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Combating coronavirus: Meet the UAE residents who took time off work to serve at Covid-19 centre in Dubai

Saman Haziq/Dubai
Filed on April 24, 2020
Covid-19

Most of the core members have left their homes and taken up staff accommodations on the premises of the facility.

A team of 25 young volunteers form the core crisis management team at the Warsan Covid-19 isolation facility, said to be the largest of its kind in the UAE.

The team members - all from the Kerala state of India and in the age group 30-40 years - have taken time off their respective businesses and work schedules to give their 100 per cent to what they said was the 'nation's call for duty'.

Most of the core members have left their homes and taken up staff accommodations on the premises of the facility in order to be present 24X7 to help or support the Covid-19 positive 'guests', as they call them. These volunteers include IT professionals, businessmen, restaurant owners, people from the logistic field, garage owners and others.

Faizal Muhammed, 32, general manager of a company, said when he received a call on March 26 from the Warsan facility, saying they needed someone to manage the team of volunteers for the crisis management team, he agreed at once.

"When I told my two brothers, who are partners in my company, about this, they initially asked me not to risk my life by exposing to people affected with Covid-19. But after seeing the situation at the facility, both my brothers Fazil and Abdul Latheef, also joined me in volunteering here," said Faizal, who is heading the crisis management team at Warsan.

He said luckily, he had sent back his wife and kids to India when the Covid-19 threat surfaced.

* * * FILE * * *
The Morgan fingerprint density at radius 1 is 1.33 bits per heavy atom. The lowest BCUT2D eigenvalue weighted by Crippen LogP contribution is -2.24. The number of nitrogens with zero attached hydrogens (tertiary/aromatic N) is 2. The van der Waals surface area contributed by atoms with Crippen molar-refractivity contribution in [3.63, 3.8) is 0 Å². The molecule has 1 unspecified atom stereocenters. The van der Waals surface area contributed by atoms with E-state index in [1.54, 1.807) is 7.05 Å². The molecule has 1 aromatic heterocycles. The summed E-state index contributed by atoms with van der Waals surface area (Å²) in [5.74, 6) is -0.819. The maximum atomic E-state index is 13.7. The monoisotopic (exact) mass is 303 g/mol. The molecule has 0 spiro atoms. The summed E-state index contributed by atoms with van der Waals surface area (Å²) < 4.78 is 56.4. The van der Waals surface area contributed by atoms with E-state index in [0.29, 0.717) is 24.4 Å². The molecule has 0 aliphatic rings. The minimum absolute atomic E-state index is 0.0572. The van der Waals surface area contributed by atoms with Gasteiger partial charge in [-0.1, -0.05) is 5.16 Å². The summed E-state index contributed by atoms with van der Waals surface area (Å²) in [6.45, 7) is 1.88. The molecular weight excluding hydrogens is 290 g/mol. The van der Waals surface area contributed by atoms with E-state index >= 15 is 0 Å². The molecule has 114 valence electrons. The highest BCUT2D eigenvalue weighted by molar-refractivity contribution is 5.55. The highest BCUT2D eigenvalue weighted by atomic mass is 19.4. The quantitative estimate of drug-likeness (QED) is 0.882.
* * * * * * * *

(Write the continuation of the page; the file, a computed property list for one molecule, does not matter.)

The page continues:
Faizal said he had burst into tears on his first day at the facility when he saw people being brought to the facility in ambulances.

"Now, We have no fear as this is our duty and we are doing this to please Allah. In fact, the core team that also gets tested regularly for the virus, has decided that if any one of us tests positive, we will get admitted into the same buildings that we are working at and continue to work from inside the building."

Apart from the medical aspect, Faizal and his core team look after the day-to-day management of the Warsan facility which includes maintenance of all the buildings, rooms, catering, air conditioning, Wi-Fi, house-keeping, laundry service etc.

"Initially, when no maintenance company was ready to provide their staff, we used to wear PPE and go to the guest rooms and do all the maintenance by taking help from You Tube videos,"

Faizal said, underlining that their aim is to keep all their guests happy.   
General manager of the crisis management team, Sagheer Poyil,  HR manager with a chain of supermarkets who also owns some restaurants, has also been offering his services at the

Warsan centre for the last 25 days. Poyil has quarantined himself from his wife and children and maintains a safe distance from them after returning home from the facility.  "I have taken off from work and now am devoting most of my time at the facility."